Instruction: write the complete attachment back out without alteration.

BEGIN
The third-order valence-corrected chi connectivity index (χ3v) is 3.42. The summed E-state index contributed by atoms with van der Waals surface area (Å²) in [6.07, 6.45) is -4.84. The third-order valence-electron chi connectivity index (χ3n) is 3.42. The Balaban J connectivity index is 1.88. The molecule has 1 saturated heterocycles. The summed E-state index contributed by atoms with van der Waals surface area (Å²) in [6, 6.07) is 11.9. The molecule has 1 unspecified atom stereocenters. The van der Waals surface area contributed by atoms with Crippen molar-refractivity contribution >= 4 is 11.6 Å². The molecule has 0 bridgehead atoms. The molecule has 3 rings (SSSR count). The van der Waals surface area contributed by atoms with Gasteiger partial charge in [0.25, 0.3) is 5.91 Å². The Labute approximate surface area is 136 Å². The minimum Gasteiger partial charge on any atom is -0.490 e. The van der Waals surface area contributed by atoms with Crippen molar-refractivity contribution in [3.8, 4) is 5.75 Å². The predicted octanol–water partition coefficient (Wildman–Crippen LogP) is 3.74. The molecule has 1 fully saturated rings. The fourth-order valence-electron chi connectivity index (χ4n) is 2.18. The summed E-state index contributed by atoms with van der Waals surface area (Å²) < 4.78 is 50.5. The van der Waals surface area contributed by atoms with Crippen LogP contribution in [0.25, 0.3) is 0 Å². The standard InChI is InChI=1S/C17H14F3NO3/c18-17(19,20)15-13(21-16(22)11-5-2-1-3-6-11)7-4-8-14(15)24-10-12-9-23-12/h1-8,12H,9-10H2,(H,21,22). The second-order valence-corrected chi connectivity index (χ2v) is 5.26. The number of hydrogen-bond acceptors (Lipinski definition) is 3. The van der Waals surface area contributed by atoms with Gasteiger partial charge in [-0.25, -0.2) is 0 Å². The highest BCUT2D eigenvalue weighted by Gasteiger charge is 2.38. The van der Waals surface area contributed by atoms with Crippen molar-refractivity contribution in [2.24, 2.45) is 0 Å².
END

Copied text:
The third-order valence-corrected chi connectivity index (χ3v) is 3.42. The summed E-state index contributed by atoms with van der Waals surface area (Å²) in [6.07, 6.45) is -4.84. The third-order valence-electron chi connectivity index (χ3n) is 3.42. The Balaban J connectivity index is 1.88. The molecule has 1 saturated heterocycles. The summed E-state index contributed by atoms with van der Waals surface area (Å²) in [6, 6.07) is 11.9. The molecule has 1 unspecified atom stereocenters. The van der Waals surface area contributed by atoms with Crippen molar-refractivity contribution >= 4 is 11.6 Å². The molecule has 0 bridgehead atoms. The molecule has 3 rings (SSSR count). The van der Waals surface area contributed by atoms with Gasteiger partial charge in [0.25, 0.3) is 5.91 Å². The Labute approximate surface area is 136 Å². The minimum Gasteiger partial charge on any atom is -0.490 e. The van der Waals surface area contributed by atoms with Crippen molar-refractivity contribution in [3.8, 4) is 5.75 Å². The predicted octanol–water partition coefficient (Wildman–Crippen LogP) is 3.74. The molecule has 1 fully saturated rings. The fourth-order valence-electron chi connectivity index (χ4n) is 2.18. The summed E-state index contributed by atoms with van der Waals surface area (Å²) < 4.78 is 50.5. The van der Waals surface area contributed by atoms with Crippen LogP contribution in [0.25, 0.3) is 0 Å². The standard InChI is InChI=1S/C17H14F3NO3/c18-17(19,20)15-13(21-16(22)11-5-2-1-3-6-11)7-4-8-14(15)24-10-12-9-23-12/h1-8,12H,9-10H2,(H,21,22). The second-order valence-corrected chi connectivity index (χ2v) is 5.26. The number of hydrogen-bond acceptors (Lipinski definition) is 3. The van der Waals surface area contributed by atoms with Gasteiger partial charge in [-0.25, -0.2) is 0 Å². The highest BCUT2D eigenvalue weighted by Gasteiger charge is 2.38. The van der Waals surface area contributed by atoms with Crippen molar-refractivity contribution in [2.24, 2.45) is 0 Å².